The Dukes of Croÿ, Brussels, probably since the 17th century and thence by family descent to
Karl Rudolf, Duke of Croÿ (1859-1906), who married in 1888, Marie-Ludmilla Princess and Duchess of Arenberg (1870-1953), Chateâu de L'Hermitage, Condé sur L'Escaut, France, until the First World War, and thereafter at Chateâu 'La Solitude', Brussels;
Thence by descent.
The subject was treated by the artist on a number of occasions, with different variations of the composition; for which see, for example, U. Härting, Frans Francken der Jüngere, 1989, pp. 310-11, cat. nos. 279-95. The most closely related of these is a smaller panel (52 by 82 cm.) sold London, Christie's, 28 November 1975, lot 34, in which the right hand side of the composition and the distant landscape differ, although Härting suspects the participation of the Francken workshop in the figures (op. cit., p. 314, no. 295). In his other treatments of the subject Francken also typically introduced an assembly of the gods on the distant shore on the right hand side of the composition, but this is here replaced by a distant column of Neptune's entourage.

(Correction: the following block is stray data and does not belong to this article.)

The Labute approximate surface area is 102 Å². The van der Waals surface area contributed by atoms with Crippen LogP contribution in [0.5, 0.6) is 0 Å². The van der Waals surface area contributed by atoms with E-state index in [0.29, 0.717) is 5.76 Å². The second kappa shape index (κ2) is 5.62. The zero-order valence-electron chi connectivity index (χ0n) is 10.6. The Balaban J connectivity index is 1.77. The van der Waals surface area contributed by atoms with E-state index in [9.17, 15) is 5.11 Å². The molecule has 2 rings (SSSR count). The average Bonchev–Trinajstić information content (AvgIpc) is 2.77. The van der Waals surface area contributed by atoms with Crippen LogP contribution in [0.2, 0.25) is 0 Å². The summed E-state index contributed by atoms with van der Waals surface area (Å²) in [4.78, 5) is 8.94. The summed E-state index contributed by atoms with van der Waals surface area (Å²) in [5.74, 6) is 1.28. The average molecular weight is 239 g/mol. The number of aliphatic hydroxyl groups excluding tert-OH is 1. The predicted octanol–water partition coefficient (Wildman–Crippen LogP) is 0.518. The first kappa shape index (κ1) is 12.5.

The provenance of this painting and others in this sale from the same collections (see lots 2 and 3) is all the more remarkable for having in all probability remained unbroken until the present day. The family of Croÿ was one of the most important in the Southern Netherlands, Burgundy and France in the early 17th century, and successive generations held high office under the rulers of the Spanish Netherlands. As collectors and patrons they were equally important; in the 15th century in Burgundy they amassed an outstanding collection of manuscripts, including works by Simon Marmion and Jean Wauquelin, which were later acquired by Margaret of Austria, then ruler of the Low Countries. Charles III de Croÿ, 1st Duke of Croÿ and 4th Duke of Aarschot and Prince of Chimay (1560-1612), for example, amassed an enormous collection in his chateâux at Heverlee and Beaumont of jewels, coins, precious objects, medals and manuscripts. An inventory drawn up at his death lists a collection of 234 paintings, including no less than eleven works attributed to Veronese. From an early date they were linked by marriage to the Princely family of Arenberg - Philippe-Charles, Prince of Arenberg married Anne of Croÿ, for example, in 1616 - who were among the greatest patrons and collectors of art in the Southern Netherlands in the 18th and 19th centuries. For works which may have partly descended through this line of descent see also lots 2 ,3 and 147 in this sale.
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